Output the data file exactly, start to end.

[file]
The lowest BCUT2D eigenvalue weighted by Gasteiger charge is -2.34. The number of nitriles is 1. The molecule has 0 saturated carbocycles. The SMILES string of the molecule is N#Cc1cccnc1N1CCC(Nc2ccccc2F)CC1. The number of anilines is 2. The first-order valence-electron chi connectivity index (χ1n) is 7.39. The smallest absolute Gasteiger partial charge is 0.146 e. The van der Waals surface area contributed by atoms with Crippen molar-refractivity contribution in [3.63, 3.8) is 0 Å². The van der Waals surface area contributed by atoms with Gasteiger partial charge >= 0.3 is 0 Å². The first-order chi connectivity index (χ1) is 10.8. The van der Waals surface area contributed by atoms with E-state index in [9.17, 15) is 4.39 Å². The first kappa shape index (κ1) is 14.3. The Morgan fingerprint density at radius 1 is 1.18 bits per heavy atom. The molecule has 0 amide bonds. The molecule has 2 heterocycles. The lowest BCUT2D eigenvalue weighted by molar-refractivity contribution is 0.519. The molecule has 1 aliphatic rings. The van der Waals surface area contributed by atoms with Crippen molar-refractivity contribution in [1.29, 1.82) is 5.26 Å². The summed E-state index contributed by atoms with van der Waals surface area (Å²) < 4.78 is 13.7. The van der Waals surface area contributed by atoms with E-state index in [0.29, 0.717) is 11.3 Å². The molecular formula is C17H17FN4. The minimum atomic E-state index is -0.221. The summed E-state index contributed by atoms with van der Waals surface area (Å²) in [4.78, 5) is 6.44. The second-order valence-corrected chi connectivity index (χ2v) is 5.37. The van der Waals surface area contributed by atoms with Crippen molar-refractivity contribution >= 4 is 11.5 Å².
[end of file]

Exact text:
The lowest BCUT2D eigenvalue weighted by Gasteiger charge is -2.34. The number of nitriles is 1. The molecule has 0 saturated carbocycles. The SMILES string of the molecule is N#Cc1cccnc1N1CCC(Nc2ccccc2F)CC1. The number of anilines is 2. The first-order valence-electron chi connectivity index (χ1n) is 7.39. The smallest absolute Gasteiger partial charge is 0.146 e. The van der Waals surface area contributed by atoms with Crippen molar-refractivity contribution in [3.63, 3.8) is 0 Å². The van der Waals surface area contributed by atoms with Gasteiger partial charge >= 0.3 is 0 Å². The first-order chi connectivity index (χ1) is 10.8. The van der Waals surface area contributed by atoms with E-state index in [9.17, 15) is 4.39 Å². The first kappa shape index (κ1) is 14.3. The Morgan fingerprint density at radius 1 is 1.18 bits per heavy atom. The molecule has 0 amide bonds. The molecule has 2 heterocycles. The lowest BCUT2D eigenvalue weighted by molar-refractivity contribution is 0.519. The molecule has 1 aliphatic rings. The van der Waals surface area contributed by atoms with Crippen molar-refractivity contribution in [1.29, 1.82) is 5.26 Å². The summed E-state index contributed by atoms with van der Waals surface area (Å²) < 4.78 is 13.7. The van der Waals surface area contributed by atoms with E-state index in [0.29, 0.717) is 11.3 Å². The molecular formula is C17H17FN4. The minimum atomic E-state index is -0.221. The summed E-state index contributed by atoms with van der Waals surface area (Å²) in [4.78, 5) is 6.44. The second-order valence-corrected chi connectivity index (χ2v) is 5.37. The van der Waals surface area contributed by atoms with Crippen molar-refractivity contribution >= 4 is 11.5 Å².